In modern gas turbines, film cooling is one of the widely used external cooling techniques for turbine vanes and blades. The turbine airfoil leading edge, which is highly loaded thermally, is currently protected from the hot gas by film cooling schemes, so called showerhead cooling. Flow field in film cooling is very complex and detailed knowledge of heat transfer rates and metal temperatures are required while designing these cooling systems.
Computational Fluid Dynamics (CFD) is gaining popularity for modeling these complex cooling systems. However, the application of CFD depends on its accuracy and reliability. This requires the CFD code to be validated with laboratory measurements to ensure its predictive capacity. In this regard, a project has been taken to validate the commercially available CFD code for predicting the blade heat transfer characteristics with shower head film cooling.
The validation is accomplished with the test results of Ames . C3X vanes were used for their four vane cascade test facility. The showerhead array used consists of 5 rows of 20° spanwise slanted holes. Experiments were carried out with lower (1%) and higher (12%) turbulence intensities. Results of metal temperatures and heat transfer coefficients were reported.
The objective of this study is to validate and calibrate a commercially available CFD code, against the available test data  and to understand the relationship between complex flow fields and heat transfer behavior. STAR-CCM+ is used for model generation, mesh generation and solution. Polyhedral elements with prism layers around the wall surfaces are generated. Three turbulence models, Durbin’s v2f model, Menter SST and SST transition models are explored in this study. Simulations are performed for two turbulence intensities available. Typical flow parameters such as blade surface heat transfer coefficient (HTC), surface temperatures and the location of flow transition are compared. Results were compared for two typical cascade exit Mach number conditions such as 0.2 and 0.7, which represents subsonic and transonic conditions respectively.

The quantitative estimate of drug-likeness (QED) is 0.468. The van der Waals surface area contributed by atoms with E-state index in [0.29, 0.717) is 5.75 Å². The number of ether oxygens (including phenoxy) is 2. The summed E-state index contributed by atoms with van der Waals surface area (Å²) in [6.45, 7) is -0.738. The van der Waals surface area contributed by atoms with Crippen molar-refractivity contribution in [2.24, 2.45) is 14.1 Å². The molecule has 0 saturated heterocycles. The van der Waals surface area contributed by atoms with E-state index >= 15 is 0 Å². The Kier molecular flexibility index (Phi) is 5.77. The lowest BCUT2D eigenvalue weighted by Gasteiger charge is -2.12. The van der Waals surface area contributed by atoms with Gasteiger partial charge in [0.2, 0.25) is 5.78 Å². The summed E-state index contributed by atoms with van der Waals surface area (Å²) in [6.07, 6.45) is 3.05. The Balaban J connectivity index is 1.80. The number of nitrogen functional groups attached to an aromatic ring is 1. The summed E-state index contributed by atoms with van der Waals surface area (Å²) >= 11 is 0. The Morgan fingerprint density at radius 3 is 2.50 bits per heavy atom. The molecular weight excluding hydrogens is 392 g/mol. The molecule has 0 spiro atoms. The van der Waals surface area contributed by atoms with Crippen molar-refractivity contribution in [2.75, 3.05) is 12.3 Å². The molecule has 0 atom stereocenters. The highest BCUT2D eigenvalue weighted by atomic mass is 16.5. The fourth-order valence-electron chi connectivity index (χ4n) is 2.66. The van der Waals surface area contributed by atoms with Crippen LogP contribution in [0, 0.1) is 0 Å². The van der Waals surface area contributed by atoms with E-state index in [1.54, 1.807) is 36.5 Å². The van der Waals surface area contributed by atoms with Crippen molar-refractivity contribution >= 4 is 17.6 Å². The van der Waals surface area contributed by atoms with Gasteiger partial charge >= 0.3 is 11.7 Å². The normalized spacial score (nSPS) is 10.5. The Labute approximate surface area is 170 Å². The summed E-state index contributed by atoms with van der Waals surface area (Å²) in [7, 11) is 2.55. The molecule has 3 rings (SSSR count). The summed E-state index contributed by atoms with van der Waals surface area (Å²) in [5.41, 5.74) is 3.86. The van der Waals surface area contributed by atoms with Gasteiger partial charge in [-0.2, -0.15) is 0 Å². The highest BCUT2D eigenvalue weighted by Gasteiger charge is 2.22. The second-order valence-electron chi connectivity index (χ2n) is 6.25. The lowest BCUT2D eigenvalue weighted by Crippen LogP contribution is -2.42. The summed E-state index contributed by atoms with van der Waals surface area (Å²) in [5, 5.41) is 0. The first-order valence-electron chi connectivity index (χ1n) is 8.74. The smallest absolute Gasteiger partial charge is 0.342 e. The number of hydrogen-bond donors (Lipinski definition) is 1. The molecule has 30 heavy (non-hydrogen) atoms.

Except in suction side transition region, numerically simulated heat transfer coefficient and Stanton number matched well with test data. Vane wall temperature contours were presented to understand the heat transfer behavior. The heat transfer behavior was numerically investigated for realistic exit Mach numbers. Sensitivity study for two inlet free stream turbulence intensities and three inlet free stream turbulence length scales are performed for realistic exit Mach number and reported heat transfer coefficient and Stanton number.